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History of the Formula 1 World Championship (2/3)


The changes undertaken at the turn of the 1950s and 1960s in the field of Formula 1 remain essentially technical, and at the same time the CSI strives to maintain the viability of the discipline, by attempting to mitigate its ever increasing costs. In order to maintain the link between F1 and the automobile industry, the use of a commercial fuel was imposed in 1958 (initially aviation gasoline); until then the cars were fueled with mixtures of free and more or less convoluted ethanols.

The end of an era (1961-1967)

But above all, in order to promote the rising generation and renew the championship, the CSI repeats its 1952 “coup”: from 1961, the technical regulations in force in Formula 1 became those used until then in Formula 2. C ' is once again a success, at least initially: the commitments multiply during the first two seasons; small and private builders are numerous to try their luck.

The British manufacturers, who had just acquired a leading position in the discipline, are hostile to this change and are slow to prepare for the switch to the new formula, so that the 1961 season is outrageously dominated by Ferrari. However, the UK sides will resume their dominance the following year. At a time when the vast majority of cars are still painted to the "national color code" - a legacy of the Gordon Bennett Cup, F1 seems to be turning definitively green, the traditional color of British single-seaters.

Thus, the BRM teams and especially Lotus, thanks to the sagacity and innovative genius of its boss and technical director Colin Chapman, will dominate the competition, later joined by the team founded by the three-time Australian world champion Jack Brabham; only the now legendary Ferrari team will be able to effectively oppose the "green tide". The great figure among the pilots is then the Scottish Jim Clark, double world champion, and whose track record could have been even more impressive without the fragility of his Lotus, and his premature disappearance in 1968. His main rivals will be Brabham and especially Graham Hill.

However, the miniaturization induced by the new formula increased the costs tenfold, each manufacturer having to spend fortunes to save a few horses to its small engines. So much so that by the middle of the decade many competitors, starting with private stables, had thrown in the towel. If it was of a very high level, contributing to the popularity of a discipline which began to be televised occasionally, the set tended to become skeletal, and in the end the effect of the new technical regulations had become the reverse of the one sought. There was no longer any justification for maintaining the "Mini F1", as it was sometimes called: in 1966, the displacement of the engines was doubled, thus marking a "return to power".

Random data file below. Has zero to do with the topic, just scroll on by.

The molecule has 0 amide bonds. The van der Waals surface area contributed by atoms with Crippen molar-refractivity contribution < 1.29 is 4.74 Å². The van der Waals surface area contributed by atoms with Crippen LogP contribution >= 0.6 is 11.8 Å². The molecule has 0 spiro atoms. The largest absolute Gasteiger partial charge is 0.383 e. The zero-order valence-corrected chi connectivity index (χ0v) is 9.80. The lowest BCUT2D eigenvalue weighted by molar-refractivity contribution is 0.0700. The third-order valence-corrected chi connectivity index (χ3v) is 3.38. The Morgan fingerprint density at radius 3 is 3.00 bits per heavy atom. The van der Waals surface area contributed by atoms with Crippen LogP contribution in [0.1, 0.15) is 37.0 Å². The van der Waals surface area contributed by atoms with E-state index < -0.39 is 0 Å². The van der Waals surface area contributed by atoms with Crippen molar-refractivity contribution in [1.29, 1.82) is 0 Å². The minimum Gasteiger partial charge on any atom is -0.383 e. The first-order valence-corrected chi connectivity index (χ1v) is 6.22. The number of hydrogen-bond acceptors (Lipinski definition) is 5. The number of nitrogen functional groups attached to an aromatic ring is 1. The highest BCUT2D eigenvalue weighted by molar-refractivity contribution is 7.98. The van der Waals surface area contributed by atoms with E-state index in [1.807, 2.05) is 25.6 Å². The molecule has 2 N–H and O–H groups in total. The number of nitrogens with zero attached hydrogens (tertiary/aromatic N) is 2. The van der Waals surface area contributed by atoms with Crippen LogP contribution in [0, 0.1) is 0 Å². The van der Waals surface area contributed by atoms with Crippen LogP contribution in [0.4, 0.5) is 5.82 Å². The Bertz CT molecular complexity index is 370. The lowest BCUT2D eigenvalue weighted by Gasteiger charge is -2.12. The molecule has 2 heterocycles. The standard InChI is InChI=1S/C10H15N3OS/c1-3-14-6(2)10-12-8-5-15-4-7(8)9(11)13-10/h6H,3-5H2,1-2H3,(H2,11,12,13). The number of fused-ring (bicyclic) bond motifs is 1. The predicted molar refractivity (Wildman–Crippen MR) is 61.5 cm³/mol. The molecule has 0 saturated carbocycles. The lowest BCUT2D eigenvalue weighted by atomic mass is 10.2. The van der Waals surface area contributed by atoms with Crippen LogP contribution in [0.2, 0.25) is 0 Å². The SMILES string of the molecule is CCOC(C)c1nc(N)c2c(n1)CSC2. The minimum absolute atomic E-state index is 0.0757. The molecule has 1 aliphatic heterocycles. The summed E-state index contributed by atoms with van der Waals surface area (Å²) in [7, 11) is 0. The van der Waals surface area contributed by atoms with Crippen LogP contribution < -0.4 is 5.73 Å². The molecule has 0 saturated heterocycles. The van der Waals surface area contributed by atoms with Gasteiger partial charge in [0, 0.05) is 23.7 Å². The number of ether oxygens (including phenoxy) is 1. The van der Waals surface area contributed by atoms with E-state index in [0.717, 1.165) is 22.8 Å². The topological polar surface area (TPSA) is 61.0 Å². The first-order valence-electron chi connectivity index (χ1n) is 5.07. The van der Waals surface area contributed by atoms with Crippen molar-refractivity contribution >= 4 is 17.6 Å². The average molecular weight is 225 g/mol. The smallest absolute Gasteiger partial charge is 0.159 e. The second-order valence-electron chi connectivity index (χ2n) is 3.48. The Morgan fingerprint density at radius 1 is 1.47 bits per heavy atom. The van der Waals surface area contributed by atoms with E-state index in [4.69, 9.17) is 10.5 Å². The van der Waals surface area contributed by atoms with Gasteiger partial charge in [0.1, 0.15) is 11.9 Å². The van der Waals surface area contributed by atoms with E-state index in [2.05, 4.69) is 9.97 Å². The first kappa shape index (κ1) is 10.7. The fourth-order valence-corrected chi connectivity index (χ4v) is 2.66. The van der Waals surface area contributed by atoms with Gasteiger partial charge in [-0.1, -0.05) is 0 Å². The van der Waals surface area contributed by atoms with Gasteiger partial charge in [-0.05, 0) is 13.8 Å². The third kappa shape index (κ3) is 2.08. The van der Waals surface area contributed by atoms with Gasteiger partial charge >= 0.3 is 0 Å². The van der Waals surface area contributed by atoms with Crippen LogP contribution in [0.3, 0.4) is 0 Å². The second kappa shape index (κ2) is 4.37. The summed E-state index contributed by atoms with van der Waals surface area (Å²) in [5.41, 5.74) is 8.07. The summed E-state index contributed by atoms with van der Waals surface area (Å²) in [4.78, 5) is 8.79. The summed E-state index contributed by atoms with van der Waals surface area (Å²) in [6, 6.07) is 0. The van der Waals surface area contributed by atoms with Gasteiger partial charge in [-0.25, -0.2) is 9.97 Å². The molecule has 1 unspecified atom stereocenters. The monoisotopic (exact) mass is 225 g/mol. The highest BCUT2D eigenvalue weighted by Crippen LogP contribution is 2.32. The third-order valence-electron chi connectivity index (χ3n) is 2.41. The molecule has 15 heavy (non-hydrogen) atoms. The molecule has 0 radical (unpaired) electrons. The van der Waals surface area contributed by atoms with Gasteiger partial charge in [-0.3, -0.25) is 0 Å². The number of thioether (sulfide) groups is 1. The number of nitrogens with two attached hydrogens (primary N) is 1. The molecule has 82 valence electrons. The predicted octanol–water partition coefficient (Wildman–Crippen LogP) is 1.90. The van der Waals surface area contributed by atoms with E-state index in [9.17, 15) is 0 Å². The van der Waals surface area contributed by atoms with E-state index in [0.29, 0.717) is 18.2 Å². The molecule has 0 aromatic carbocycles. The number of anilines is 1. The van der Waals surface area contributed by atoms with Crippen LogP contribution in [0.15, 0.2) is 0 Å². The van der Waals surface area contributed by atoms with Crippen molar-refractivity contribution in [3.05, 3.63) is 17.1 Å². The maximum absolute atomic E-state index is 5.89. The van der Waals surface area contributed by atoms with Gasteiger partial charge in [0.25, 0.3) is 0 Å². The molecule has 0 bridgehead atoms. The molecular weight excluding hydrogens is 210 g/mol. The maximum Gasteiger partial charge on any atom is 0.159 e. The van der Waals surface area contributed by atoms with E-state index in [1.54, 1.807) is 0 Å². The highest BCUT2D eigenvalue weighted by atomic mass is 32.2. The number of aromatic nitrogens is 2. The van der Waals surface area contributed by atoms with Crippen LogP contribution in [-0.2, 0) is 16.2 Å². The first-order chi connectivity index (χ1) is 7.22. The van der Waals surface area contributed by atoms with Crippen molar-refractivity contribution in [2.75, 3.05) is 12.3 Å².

The era of change (1968-1973)

The first years were difficult, because it remained problematic to obtain an engine. In addition, the new regulations did not eliminate the problem of finances, quite the contrary. The CSI had to admit it, and in 1968 it finally allowed extra-sport sponsorship and car advertising. Always at the forefront of novelty, Colin Chapman was the first to decorate his Lotus with an advertising livery, in this case in the colors of the cigarette manufacturer Gold Leaf. In the years that followed, this practice became widespread, offering participants a healthy breath of fresh air ... and setting off a cycle of decisive change.

The other factor of these concerned the engines. In 1967, the British branch of the American automaker Ford commissioned preparers Mike Costin and Keith Duckworth, who had until then manufactured its Formula 2 engines, to design an F1 engine for 100,000 pounds - a considerable sum at the time. The result is a simple and rustic, yet powerful and robust V8, which will quickly outclass all its opponents and push Ferrari to the brink of disaster - only its takeover by FIAT will allow the Scuderia to recover. This Ford-Cosworth engine was to be sold over the counter from 1970, allowing all those involved to have a competitive engine at relatively low cost.